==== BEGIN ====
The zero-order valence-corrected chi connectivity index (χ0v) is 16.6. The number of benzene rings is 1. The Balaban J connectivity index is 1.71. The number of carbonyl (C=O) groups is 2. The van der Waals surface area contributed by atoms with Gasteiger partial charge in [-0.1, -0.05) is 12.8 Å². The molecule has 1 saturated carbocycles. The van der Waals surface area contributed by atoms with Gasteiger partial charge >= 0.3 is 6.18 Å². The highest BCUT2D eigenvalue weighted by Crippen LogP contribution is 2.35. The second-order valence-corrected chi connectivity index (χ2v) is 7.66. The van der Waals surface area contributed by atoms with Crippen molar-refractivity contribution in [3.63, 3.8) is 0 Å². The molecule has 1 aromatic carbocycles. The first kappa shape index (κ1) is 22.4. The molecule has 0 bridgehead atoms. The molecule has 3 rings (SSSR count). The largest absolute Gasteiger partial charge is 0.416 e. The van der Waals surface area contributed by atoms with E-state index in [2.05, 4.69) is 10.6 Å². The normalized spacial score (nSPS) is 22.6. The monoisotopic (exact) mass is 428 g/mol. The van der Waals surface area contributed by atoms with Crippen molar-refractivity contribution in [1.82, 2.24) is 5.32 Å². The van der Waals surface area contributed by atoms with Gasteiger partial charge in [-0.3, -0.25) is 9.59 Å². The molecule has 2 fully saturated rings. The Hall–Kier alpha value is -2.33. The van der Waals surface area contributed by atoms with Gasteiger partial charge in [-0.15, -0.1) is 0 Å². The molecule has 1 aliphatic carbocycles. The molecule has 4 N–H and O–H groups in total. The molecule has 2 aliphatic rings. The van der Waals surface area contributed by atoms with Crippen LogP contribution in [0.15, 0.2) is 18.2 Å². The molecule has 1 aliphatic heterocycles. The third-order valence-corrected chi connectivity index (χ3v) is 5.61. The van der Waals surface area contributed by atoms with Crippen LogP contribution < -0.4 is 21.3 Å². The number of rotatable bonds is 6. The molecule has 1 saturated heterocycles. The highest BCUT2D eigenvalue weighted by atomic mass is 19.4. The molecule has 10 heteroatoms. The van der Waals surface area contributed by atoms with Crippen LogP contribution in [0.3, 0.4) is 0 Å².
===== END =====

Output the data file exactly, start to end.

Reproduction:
The zero-order valence-corrected chi connectivity index (χ0v) is 16.6. The number of benzene rings is 1. The Balaban J connectivity index is 1.71. The number of carbonyl (C=O) groups is 2. The van der Waals surface area contributed by atoms with Gasteiger partial charge in [-0.1, -0.05) is 12.8 Å². The molecule has 1 saturated carbocycles. The van der Waals surface area contributed by atoms with Gasteiger partial charge >= 0.3 is 6.18 Å². The highest BCUT2D eigenvalue weighted by Crippen LogP contribution is 2.35. The second-order valence-corrected chi connectivity index (χ2v) is 7.66. The van der Waals surface area contributed by atoms with Crippen molar-refractivity contribution in [3.63, 3.8) is 0 Å². The molecule has 1 aromatic carbocycles. The first kappa shape index (κ1) is 22.4. The molecule has 0 bridgehead atoms. The molecule has 3 rings (SSSR count). The largest absolute Gasteiger partial charge is 0.416 e. The van der Waals surface area contributed by atoms with E-state index in [2.05, 4.69) is 10.6 Å². The normalized spacial score (nSPS) is 22.6. The monoisotopic (exact) mass is 428 g/mol. The van der Waals surface area contributed by atoms with Crippen molar-refractivity contribution in [1.82, 2.24) is 5.32 Å². The van der Waals surface area contributed by atoms with Gasteiger partial charge in [-0.3, -0.25) is 9.59 Å². The molecule has 2 fully saturated rings. The Hall–Kier alpha value is -2.33. The van der Waals surface area contributed by atoms with Gasteiger partial charge in [-0.15, -0.1) is 0 Å². The molecule has 1 aliphatic carbocycles. The molecule has 4 N–H and O–H groups in total. The molecule has 2 aliphatic rings. The van der Waals surface area contributed by atoms with Crippen LogP contribution in [0.15, 0.2) is 18.2 Å². The molecule has 1 aliphatic heterocycles. The third-order valence-corrected chi connectivity index (χ3v) is 5.61. The van der Waals surface area contributed by atoms with Crippen LogP contribution < -0.4 is 21.3 Å². The number of rotatable bonds is 6. The molecule has 1 saturated heterocycles. The highest BCUT2D eigenvalue weighted by atomic mass is 19.4. The molecule has 10 heteroatoms. The van der Waals surface area contributed by atoms with Crippen LogP contribution in [0.3, 0.4) is 0 Å².